December 28, 2012 |
JOHANNESBURG, South Africa - U.S. diplomats evacuated from the capital of the Central African Republic on Friday, the State Department reported, after a coalition of rebel groups swept across the country in recent days, seizing towns and diamond mining areas and threatening to oust the government. Residents of Bangui also fled by car, or by boat across the Ubangi River to the Democratic Republic of Congo, while others scoured markets stocking up on food in case war comes to the capital, according to news agencies.
March 1, 2014 |
KIEV, Ukraine -- Crimea's new pro-Moscow premier, Sergei Aksenov, moved the date of the peninsula's status referendum to March 30. On Thursday, the Crimean parliament, which appointed Aksenov, had called for a referendum on May 25, the date also set for the urgent presidential election in Ukraine. “In connection with a necessity we decided to speed up the holding of the referendum on the stauts of the Autonomous Republic of the Crimea,” Aksenov said Saturday in Simferopol at a new government session, the UNIAN information agency reported.
January 23, 2013 |
AMMAN, Jordan - Jordan's parliamentary elections Wednesday crystallized the challenges facing King Abdullah II in his 13th year in power: Can he provide a government that is credible with his restive population and able to tackle the nation's serious economic woes and endemic corruption? At least 56% of the 2.3 million registered voters turned out, the nation's electoral commission said, in what some observers described as an endorsement of Abdullah's reform plans. The turnout topped the 53% for the parliamentary elections in 2010 even though several major parties boycotted the balloting.
December 26, 2009 |
Abortion rights activists dreamed of legislative victories across Mexico after the Supreme Court last year upheld a Mexico City law allowing abortion during the first 12 weeks of pregnancy. Instead, the opposite has happened. In state after state, antiabortion forces have won changes to local constitutions declaring that life begins at conception and explicitly granting legal rights to the unborn. In all, 17 state legislatures have approved such measures, often with minimal debate, since the August 2008 court decision validating Mexico City's law. The Gulf coast state of Veracruz last month became the most recent state to do so. Its measure also called on the Mexican Congress to consider a similar amendment to the nation's Constitution.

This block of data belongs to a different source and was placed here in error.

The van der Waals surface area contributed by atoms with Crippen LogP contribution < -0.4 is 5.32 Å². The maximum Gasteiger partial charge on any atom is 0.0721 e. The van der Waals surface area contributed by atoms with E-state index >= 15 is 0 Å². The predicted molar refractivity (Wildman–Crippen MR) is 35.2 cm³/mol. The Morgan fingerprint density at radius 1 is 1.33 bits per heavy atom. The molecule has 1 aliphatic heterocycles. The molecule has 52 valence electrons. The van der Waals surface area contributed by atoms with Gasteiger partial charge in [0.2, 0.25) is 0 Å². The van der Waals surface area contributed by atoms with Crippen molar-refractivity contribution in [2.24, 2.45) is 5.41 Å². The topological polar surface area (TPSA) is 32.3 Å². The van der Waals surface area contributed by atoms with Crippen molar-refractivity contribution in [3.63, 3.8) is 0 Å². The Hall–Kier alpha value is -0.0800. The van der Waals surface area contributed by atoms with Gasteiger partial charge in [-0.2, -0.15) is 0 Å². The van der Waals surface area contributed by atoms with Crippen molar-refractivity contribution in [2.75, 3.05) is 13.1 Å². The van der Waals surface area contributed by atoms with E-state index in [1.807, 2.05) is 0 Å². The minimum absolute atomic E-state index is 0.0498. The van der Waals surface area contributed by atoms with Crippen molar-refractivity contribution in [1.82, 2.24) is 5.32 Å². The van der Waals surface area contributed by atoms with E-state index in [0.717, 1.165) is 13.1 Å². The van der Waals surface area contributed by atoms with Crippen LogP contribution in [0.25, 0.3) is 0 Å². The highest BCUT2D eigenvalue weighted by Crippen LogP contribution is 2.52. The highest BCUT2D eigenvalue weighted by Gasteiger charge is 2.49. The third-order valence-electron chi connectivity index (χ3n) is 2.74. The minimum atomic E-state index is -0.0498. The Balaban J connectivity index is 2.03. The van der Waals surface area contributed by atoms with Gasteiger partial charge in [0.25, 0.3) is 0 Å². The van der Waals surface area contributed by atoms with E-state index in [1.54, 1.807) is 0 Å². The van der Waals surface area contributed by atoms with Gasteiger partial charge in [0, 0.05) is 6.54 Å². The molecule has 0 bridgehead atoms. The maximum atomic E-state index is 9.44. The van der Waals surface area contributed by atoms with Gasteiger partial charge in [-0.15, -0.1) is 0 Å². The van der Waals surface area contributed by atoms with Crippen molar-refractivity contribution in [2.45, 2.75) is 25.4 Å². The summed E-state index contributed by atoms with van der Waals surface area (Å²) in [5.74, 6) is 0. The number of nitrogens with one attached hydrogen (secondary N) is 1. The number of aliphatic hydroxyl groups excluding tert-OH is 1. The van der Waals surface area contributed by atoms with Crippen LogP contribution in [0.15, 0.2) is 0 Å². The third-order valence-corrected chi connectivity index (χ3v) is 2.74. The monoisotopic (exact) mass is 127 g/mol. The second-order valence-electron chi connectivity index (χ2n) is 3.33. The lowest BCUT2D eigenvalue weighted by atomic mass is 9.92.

April 2, 2012 |
The people of Myanmar got their first taste of democracy in two decades Sunday, with unofficial results showing they had elected popular opposition leader Aung San Suu Kyi to parliament in the process that ushered in a new era for the long-isolated Southeast Asian nation. Despite Suu Kyi's larger-than-life presence in Myanmar, also known as Burma, the apparent victory marks the first time she will hold office; she was under house arrest during general elections in 1990 and the tainted elections of 2010.
CALIFORNIA | LOCAL
January 7, 2014 |
Los Angeles County Sheriff Lee Baca announced Tuesday that he would not seek a fifth term in office and would instead retire at the end of the month. Baca - who spent 48 years with the department including 15 as sheriff - was at times emotional as he explained his decision, which he said he made three days ago. "I will go out on my terms," Baca, 71, said. "The reasons for doing so are so many, most personal and private. " FULL COVERAGE: L.A. Sheriff's Department hiring practices Baca insisted his decision to step down was "based on the highest of concern for the future of the Sheriff's Department.
September 27, 2011 |
"You woke the bears! Why did you do that?" That's from one of my favorite scenes in "Anchorman. " In the Oscar-robbed film, Ron Burgundy (played by Will Ferrell) loudly leaps into a bear pit to rescue his girlfriend and then falsely blames her for waking them up. Watching President Obama these days reminds me of that scene. In March 2010, liberal columnist Peter Beinart argued that, for decades, Democratic politicians treated America's innate conservatism like a slumbering bear: If you make no sudden moves and talk quietly, you can get a lot done.
May 11, 2008 |
In this cyclone-ravaged country where most people have more important things on their minds, like the daily struggle for fresh water, food and shelter, Myanmar's ruling generals sent their people to the polls Saturday to vote on a constitution that opponents call a cynical attempt to maintain the military government's grip on power.
September 17, 2008 |
Members of Israel's ruling party head for the polls today to elect a new leader, pitting a top peace negotiator against a tough-talking former general in a race that could have profound implications for the future of the nation's political center. Outgoing Prime Minister Ehud Olmert has pledged to resign in the face of mounting corruption charges once the new Kadima party leader is elected.
November 21, 2012 |
YANGON, Myanmar - Maung Thura, a comedian known as Zarganar, is a barrel of a man, stocky with a shaved head and a deep, forceful voice that seems out of place among the fluorescent lights and office furniture of the Home media group he recently helped found. Zarganar's biting wit and open criticism of repression in recent decades often irked Myanmar's government, which jailed him for 11 years on such charges as "public order offenses," including five spent in solitary confinement.